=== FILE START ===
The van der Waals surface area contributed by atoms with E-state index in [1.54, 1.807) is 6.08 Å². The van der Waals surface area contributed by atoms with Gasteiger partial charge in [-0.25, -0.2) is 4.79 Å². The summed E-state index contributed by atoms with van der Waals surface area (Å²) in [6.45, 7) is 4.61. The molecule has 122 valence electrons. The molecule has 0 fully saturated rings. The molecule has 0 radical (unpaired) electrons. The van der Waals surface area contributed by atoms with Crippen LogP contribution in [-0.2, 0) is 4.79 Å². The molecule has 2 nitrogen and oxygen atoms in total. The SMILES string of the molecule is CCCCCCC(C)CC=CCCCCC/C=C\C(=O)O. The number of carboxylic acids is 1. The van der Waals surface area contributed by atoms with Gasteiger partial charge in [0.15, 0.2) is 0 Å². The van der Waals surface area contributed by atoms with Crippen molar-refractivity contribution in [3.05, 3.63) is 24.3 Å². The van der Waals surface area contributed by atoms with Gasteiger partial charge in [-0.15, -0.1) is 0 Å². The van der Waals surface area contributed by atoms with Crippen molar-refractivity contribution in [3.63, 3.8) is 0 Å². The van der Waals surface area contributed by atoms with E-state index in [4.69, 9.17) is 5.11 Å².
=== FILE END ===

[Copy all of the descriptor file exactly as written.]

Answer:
The van der Waals surface area contributed by atoms with E-state index in [1.54, 1.807) is 6.08 Å². The van der Waals surface area contributed by atoms with Gasteiger partial charge in [-0.25, -0.2) is 4.79 Å². The summed E-state index contributed by atoms with van der Waals surface area (Å²) in [6.45, 7) is 4.61. The molecule has 122 valence electrons. The molecule has 0 fully saturated rings. The molecule has 0 radical (unpaired) electrons. The van der Waals surface area contributed by atoms with Crippen LogP contribution in [-0.2, 0) is 4.79 Å². The molecule has 2 nitrogen and oxygen atoms in total. The SMILES string of the molecule is CCCCCCC(C)CC=CCCCCC/C=C\C(=O)O. The number of carboxylic acids is 1. The van der Waals surface area contributed by atoms with Gasteiger partial charge in [0.15, 0.2) is 0 Å². The van der Waals surface area contributed by atoms with Crippen molar-refractivity contribution in [3.05, 3.63) is 24.3 Å². The van der Waals surface area contributed by atoms with Gasteiger partial charge in [-0.15, -0.1) is 0 Å². The van der Waals surface area contributed by atoms with Crippen molar-refractivity contribution in [3.63, 3.8) is 0 Å². The van der Waals surface area contributed by atoms with E-state index in [4.69, 9.17) is 5.11 Å².